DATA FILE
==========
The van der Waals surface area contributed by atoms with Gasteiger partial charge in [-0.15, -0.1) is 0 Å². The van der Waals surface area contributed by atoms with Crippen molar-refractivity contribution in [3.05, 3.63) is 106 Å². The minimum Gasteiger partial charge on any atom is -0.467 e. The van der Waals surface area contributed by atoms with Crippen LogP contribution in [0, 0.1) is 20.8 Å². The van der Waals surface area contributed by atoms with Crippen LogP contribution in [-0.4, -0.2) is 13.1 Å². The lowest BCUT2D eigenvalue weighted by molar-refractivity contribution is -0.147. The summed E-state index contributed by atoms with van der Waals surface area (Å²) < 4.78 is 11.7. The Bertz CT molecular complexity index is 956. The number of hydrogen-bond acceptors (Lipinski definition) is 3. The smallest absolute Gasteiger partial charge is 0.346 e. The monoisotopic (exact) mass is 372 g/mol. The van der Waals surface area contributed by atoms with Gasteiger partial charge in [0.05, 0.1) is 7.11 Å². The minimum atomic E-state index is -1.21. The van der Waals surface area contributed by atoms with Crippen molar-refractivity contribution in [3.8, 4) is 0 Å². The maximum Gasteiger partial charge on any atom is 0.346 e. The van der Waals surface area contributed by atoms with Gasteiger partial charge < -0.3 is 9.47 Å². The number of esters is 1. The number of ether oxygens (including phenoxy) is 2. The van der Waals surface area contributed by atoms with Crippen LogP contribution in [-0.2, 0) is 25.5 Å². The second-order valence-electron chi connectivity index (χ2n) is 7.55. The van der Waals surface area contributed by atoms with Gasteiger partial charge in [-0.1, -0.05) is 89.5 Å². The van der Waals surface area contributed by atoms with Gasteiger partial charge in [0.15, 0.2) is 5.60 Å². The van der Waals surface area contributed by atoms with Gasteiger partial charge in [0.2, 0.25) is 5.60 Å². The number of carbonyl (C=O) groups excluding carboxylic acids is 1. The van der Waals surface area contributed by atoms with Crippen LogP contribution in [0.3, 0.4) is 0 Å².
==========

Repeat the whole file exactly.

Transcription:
The van der Waals surface area contributed by atoms with Gasteiger partial charge in [-0.15, -0.1) is 0 Å². The van der Waals surface area contributed by atoms with Crippen molar-refractivity contribution in [3.05, 3.63) is 106 Å². The minimum Gasteiger partial charge on any atom is -0.467 e. The van der Waals surface area contributed by atoms with Crippen LogP contribution in [0, 0.1) is 20.8 Å². The van der Waals surface area contributed by atoms with Crippen LogP contribution in [-0.4, -0.2) is 13.1 Å². The lowest BCUT2D eigenvalue weighted by molar-refractivity contribution is -0.147. The summed E-state index contributed by atoms with van der Waals surface area (Å²) < 4.78 is 11.7. The Bertz CT molecular complexity index is 956. The number of hydrogen-bond acceptors (Lipinski definition) is 3. The smallest absolute Gasteiger partial charge is 0.346 e. The monoisotopic (exact) mass is 372 g/mol. The van der Waals surface area contributed by atoms with Gasteiger partial charge in [0.05, 0.1) is 7.11 Å². The minimum atomic E-state index is -1.21. The van der Waals surface area contributed by atoms with Crippen molar-refractivity contribution in [3.8, 4) is 0 Å². The maximum Gasteiger partial charge on any atom is 0.346 e. The van der Waals surface area contributed by atoms with Gasteiger partial charge < -0.3 is 9.47 Å². The number of esters is 1. The number of ether oxygens (including phenoxy) is 2. The van der Waals surface area contributed by atoms with Crippen LogP contribution in [-0.2, 0) is 25.5 Å². The second-order valence-electron chi connectivity index (χ2n) is 7.55. The van der Waals surface area contributed by atoms with Gasteiger partial charge in [-0.1, -0.05) is 89.5 Å². The van der Waals surface area contributed by atoms with Gasteiger partial charge in [0.15, 0.2) is 5.60 Å². The van der Waals surface area contributed by atoms with Gasteiger partial charge in [0.2, 0.25) is 5.60 Å². The number of carbonyl (C=O) groups excluding carboxylic acids is 1. The van der Waals surface area contributed by atoms with Crippen LogP contribution in [0.3, 0.4) is 0 Å².